Well, once again our time here on Lake Atitlán is drawing to a close and, once again, we have mixed feelings about the whole thing. Obviously we are looking forward to getting back home, seeing everyone, playing sports, watching sports… on our very own TV (!). Not to mention…um….well…I suppose that’s about it really. Actually, I also find myself looking forward to the airport these days, strange as that may sound. Inevitably a day of flights is going to be dull and exhausting, but I think the reason the idea excites me is mainly Pavlovian – any time I’m in an airport it means I’m either off to some new and exhilarating location, or returning somewhere we’ve been before and liked so much we want to return, or we’re on our way home after a long time away. And all of those possibilities outweigh a few painful security lines and long, hopeful waits for luggage. Plus, there are well-equipped bathrooms, fast food, magazines and TV.

The lake was restless that day, my friends

The other side of the coin, in this case, are all the things that we’ll miss about being in Guatemala – the stupendous views, daily swimming, the good friends we’ve made, and mainly just the overall simplicity of life. We sleep, eat, read, write/work, exercise, watch some shows and occasionally partake in some type of social event two or three times a week. An ideal itinerary for us considering how the longer we stay away the slower and slower our chosen lifestyle seems to get. Of course, when we go home that all changes, for Laynni at least, as the whirlwind that is her family rapidly draws her into its vortex of madness like a central vac sucking up a missing key, making all sorts of noisy rattling and commotion but always coming in handy in the end, once you dig it out of the mess. As for me, well, looking forward to soccer and planning to plant myself in front of the TV for an extended period of time during Euro 2012, probably head up to the lake for a while and, of course, eat a shitload of toasted ham sandwiches. And I’m not going to speak a word of Spanish for a really long time. Now I know what you’re thinking, that’s a pretty full itinerary for a guy who currently considers the height of urbanity to be going for a swim and walking to town to have lunch and watch a Champion’s League game. But don’t make the mistake of underestimating my capacity for watching other people sweat in all sorts of different locales.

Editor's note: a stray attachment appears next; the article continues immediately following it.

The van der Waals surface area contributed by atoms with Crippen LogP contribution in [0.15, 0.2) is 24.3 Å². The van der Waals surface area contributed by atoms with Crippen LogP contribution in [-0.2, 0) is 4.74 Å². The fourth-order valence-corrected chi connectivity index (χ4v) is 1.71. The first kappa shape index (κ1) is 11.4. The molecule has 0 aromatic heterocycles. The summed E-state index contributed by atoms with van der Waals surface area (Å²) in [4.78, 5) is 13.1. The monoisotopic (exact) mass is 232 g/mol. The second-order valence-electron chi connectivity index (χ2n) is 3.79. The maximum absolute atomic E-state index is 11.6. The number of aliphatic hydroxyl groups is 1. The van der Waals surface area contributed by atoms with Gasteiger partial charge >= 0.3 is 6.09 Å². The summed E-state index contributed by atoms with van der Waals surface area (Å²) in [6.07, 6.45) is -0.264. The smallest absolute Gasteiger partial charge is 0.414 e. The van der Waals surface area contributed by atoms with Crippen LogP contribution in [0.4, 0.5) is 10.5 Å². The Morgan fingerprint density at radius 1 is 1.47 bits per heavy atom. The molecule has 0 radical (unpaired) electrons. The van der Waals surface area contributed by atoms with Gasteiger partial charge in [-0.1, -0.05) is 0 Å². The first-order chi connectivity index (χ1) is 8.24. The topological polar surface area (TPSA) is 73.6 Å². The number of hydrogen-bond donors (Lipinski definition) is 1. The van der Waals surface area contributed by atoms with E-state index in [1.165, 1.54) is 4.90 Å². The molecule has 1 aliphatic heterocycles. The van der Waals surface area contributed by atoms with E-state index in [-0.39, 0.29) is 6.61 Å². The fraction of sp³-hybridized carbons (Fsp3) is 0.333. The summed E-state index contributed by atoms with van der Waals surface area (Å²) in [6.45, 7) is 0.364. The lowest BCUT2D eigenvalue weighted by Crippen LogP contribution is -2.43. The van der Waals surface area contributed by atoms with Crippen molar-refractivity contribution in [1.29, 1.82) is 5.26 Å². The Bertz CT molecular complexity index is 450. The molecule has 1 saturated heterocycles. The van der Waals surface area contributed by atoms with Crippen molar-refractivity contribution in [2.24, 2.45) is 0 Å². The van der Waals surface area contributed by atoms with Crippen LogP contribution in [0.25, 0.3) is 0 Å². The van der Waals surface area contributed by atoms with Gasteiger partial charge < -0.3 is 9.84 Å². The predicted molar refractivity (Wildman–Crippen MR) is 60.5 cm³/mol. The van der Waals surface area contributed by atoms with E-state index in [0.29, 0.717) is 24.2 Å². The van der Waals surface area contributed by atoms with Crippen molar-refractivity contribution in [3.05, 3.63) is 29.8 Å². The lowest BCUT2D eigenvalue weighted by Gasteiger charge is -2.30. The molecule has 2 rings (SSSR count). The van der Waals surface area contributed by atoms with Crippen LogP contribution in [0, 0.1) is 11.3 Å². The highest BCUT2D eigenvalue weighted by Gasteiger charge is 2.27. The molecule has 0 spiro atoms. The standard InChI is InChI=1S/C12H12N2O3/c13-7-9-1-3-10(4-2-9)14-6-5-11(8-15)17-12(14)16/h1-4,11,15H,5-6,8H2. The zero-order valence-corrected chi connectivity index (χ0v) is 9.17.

As for our final few weeks here since Andie and Mark left….let’s see:

Did our usual hike a few more times, the last couple of which were truncated versions of the original, ending in the village of Jaibalito for the Sunday brunch at Club Ven Aca, a really cool lakefront restaurant with an infinity pool that hits all the right notes after sweating our balls off for an hour and a half (or labia, as the case may be). The french toast and beer weren’t too shabby either, the combination of which made me feel like a noble peasant farmer from the Versailles region on holiday struggling to come to terms with my growing indifference toward growing grapes. The next time I had an egg, cheese and bacon/ham sandwich, which wasn’t symbolic in any way that I could tell.

Before that the most excitement we had was switching rooms for a couple weeks, the result of having tacked some extra time onto our original plans. So, for the first time in six total months at Pasaj-Cap (over three visits), we actually found ourselves staying somewhere other than Copacabana, also known extravagantly as Number Four. Laynni was extremely unsure about the whole thing having, as she does, an innate aversion to change in all forms, at least before it actually takes place and after all is said and done “all works out for the best, after all”. Now I know it seems that an ingrained dislike of change would make traveling for seven months of every year seem somewhat counterintuitive but I think what that really shows is just how strongly we dislike Saskatchewan winters, not to mention how compelling the promise of Volcano View Yoga can be. And fried tortillas.

The new room
As for the new room (the same one Andie and Mark stayed in), which is below our last one, the differences are mostly subtle but do become noticeable on a day after day basis:

Darker “bedroom” (i.e. bed surrounded by curtains)

Even larger windows, with even larger views

More hot water

Laynni feels the new couch gently caresses her ass as opposed to beating it into cowed submission

Fewer ants, no idea why


Smaller kitchen